Expert: Boosting Ukraine's defense best outcome of Polish missile incident

ICDS Director Indrek Kannik.
ICDS Director Indrek Kannik. Source: ERR

The optimal outcome of Tuesday's missile incident in Poland would be for NATO to provide even greater supplies of weaponry, air defense systems in particular, to Ukraine, Indrek Kannik, director of think-tank the International Centre for Defense and Security (ICDS), says.

Appearing on ETV morning show "Terevisioon" Wednesday, Kannik said the above: "Would be the perfect solution, since the only thing that will ensure that such incidents - even if it was an accident and it was not the will of the Russians - will not happen again. It will ensure that this war ends with a victory for Ukraine, which is in both our interests and those of Poland."

It is too early to say for sure what type of missile hit the Polish village of Przedwodow, near the Ukrainian border, on Tuesday evening, Kannik went on.

Regardless of whether the missile, which killed two people on impact, was of Ukrainian origin or had been fired by the Russian armed forces, the best solution would be to arm Ukraine more heavily.

"I think that regardless of who the missile had belonged to, a serious discussion on how to further strengthen Ukraine's air defense is needed," Kannik said.

"The Ukrainians were able to down more than 70 missiles out of the hundred that had been fired from Russia, but in respect of such a massive air onslaught, air defenses should be significantly more effective, to ensure that Ukraine's critical infrastructure, especially its energy infrastructure, remains intact," he continued.

"However, this was badly damaged again yesterday. Furthermore, situations where these missiles enter the territory of third countries must be avoided," he went on, referring to Poland.

If it turns out the missile had been Ukrainian, avoiding any tensions between Poland and its eastern neighbor is crucial, he added.

"This is extremely important, since Poland is the second-most important supporter of Ukraine after the US. All the aid operations would not have been possible without the use of Polish territory," he went on.

At the same time, any Ukrainian missile straying into Polish territory would have been the result of an error, since it would obviously not have been deliberately targeting Poland.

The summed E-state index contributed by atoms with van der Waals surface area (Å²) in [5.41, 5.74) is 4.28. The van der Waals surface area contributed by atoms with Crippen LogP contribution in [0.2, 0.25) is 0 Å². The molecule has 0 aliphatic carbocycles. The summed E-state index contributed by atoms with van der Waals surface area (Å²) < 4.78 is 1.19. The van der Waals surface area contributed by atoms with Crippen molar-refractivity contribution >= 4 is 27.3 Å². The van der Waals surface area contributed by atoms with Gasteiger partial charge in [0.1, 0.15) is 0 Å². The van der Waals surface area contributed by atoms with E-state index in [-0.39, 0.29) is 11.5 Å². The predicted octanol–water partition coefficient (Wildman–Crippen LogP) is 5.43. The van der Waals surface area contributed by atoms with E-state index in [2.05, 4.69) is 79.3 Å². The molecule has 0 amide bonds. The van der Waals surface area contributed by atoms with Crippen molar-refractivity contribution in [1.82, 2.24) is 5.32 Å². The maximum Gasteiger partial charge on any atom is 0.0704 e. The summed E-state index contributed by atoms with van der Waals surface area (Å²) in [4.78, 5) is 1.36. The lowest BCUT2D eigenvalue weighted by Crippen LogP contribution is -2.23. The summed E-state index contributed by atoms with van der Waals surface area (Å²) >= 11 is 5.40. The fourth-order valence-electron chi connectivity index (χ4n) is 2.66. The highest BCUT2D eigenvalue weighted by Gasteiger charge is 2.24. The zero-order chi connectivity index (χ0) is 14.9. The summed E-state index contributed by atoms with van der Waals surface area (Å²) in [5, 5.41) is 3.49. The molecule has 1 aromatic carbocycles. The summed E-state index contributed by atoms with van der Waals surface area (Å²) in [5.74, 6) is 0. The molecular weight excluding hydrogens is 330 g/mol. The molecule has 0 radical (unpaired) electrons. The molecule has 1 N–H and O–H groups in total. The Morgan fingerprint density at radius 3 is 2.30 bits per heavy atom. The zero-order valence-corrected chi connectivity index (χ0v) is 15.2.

In the case of the Ukrainian missile, it is an accident, as the Ukrainian missile was obviously not intended against Poland, he stated. "It is regrettable, in a current situation where Russia is conducting mass air attacks, which seep across the borders of other countries - as already happened in Moldova to an extent."

"If the missile were of Russian forces' origin after all, the most sensible step would be to massively boost the armament of Ukraine," Kannik added, stressing that this was purely his personal opinion. "It would be the easiest solution. Poland is not too interested in getting into a direct military conflict with Russia, just as is the case with the other NATO countries. I think that arming Ukraine strongly, to give it clearly visible superiority over Russian forces, and to facilitate a Ukrainian military victory against Russia, would clearly be the best option for NATO."

In addition, Kannik said, NATO could consider eliminating what he called an artificially set restriction, whereby Ukraine is not permitted to directly attack Russian territory using weapons provided by NATO member states. 

"If attacks against Ukraine arise from Russian territory, binding yourself with a restriction that you cannot respond in kind towards the very territory of the country that attacked you is highly restrictive and inconvenient, not to mention incomprehensible, both militarily and politically," he continued.

One of the conclusions which can be drawn from what happened on Tuesday is that, as the war continues, situations like Tuesday's may recur: "It has been stated consistently that there could be unintentional escalation, and in this case the evidence suggests that this was indeed an unintentional escalation," Kannik went on.

In evaluating Russia's initial reactions to the incident, Kannik said that it can be inferred that the Kremlin, too, was also seriously concerned, as it does not want to get into a hot conflict with NATO either. 

As to the question of what Estonia's stance should be in the current situation, Kannik answered that this should mirror Poland's to as great an extent as possible. "Poland has better information [regarding the incident] than we do. We have no doubt or reason to believe that the Poles would not act in the best interests of NATO as a whole, and, after exchanging information, we must stand in solidarity with the Poles," he said.


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Editor: Andrew Whyte, Mait Ots

Source: Terevisioon

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